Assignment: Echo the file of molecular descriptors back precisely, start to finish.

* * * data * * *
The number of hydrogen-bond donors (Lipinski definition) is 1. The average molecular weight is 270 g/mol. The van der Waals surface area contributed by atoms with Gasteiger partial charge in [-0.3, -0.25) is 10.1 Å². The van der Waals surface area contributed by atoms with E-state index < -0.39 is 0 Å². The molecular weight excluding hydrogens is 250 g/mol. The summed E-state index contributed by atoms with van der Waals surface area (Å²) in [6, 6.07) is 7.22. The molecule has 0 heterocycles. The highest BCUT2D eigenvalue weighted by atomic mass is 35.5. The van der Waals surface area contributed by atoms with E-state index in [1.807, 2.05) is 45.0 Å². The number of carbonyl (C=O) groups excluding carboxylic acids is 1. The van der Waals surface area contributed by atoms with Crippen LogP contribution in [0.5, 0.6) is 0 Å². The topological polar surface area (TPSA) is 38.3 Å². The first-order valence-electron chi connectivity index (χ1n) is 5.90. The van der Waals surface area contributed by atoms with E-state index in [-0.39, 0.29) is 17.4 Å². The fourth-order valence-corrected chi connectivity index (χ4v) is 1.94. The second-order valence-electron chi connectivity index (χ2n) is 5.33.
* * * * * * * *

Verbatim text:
The number of hydrogen-bond donors (Lipinski definition) is 1. The average molecular weight is 270 g/mol. The van der Waals surface area contributed by atoms with Gasteiger partial charge in [-0.3, -0.25) is 10.1 Å². The van der Waals surface area contributed by atoms with E-state index < -0.39 is 0 Å². The molecular weight excluding hydrogens is 250 g/mol. The summed E-state index contributed by atoms with van der Waals surface area (Å²) in [6, 6.07) is 7.22. The molecule has 0 heterocycles. The highest BCUT2D eigenvalue weighted by atomic mass is 35.5. The van der Waals surface area contributed by atoms with E-state index in [1.807, 2.05) is 45.0 Å². The number of carbonyl (C=O) groups excluding carboxylic acids is 1. The van der Waals surface area contributed by atoms with Crippen LogP contribution in [0.5, 0.6) is 0 Å². The topological polar surface area (TPSA) is 38.3 Å². The first-order valence-electron chi connectivity index (χ1n) is 5.90. The van der Waals surface area contributed by atoms with E-state index in [-0.39, 0.29) is 17.4 Å². The fourth-order valence-corrected chi connectivity index (χ4v) is 1.94. The second-order valence-electron chi connectivity index (χ2n) is 5.33.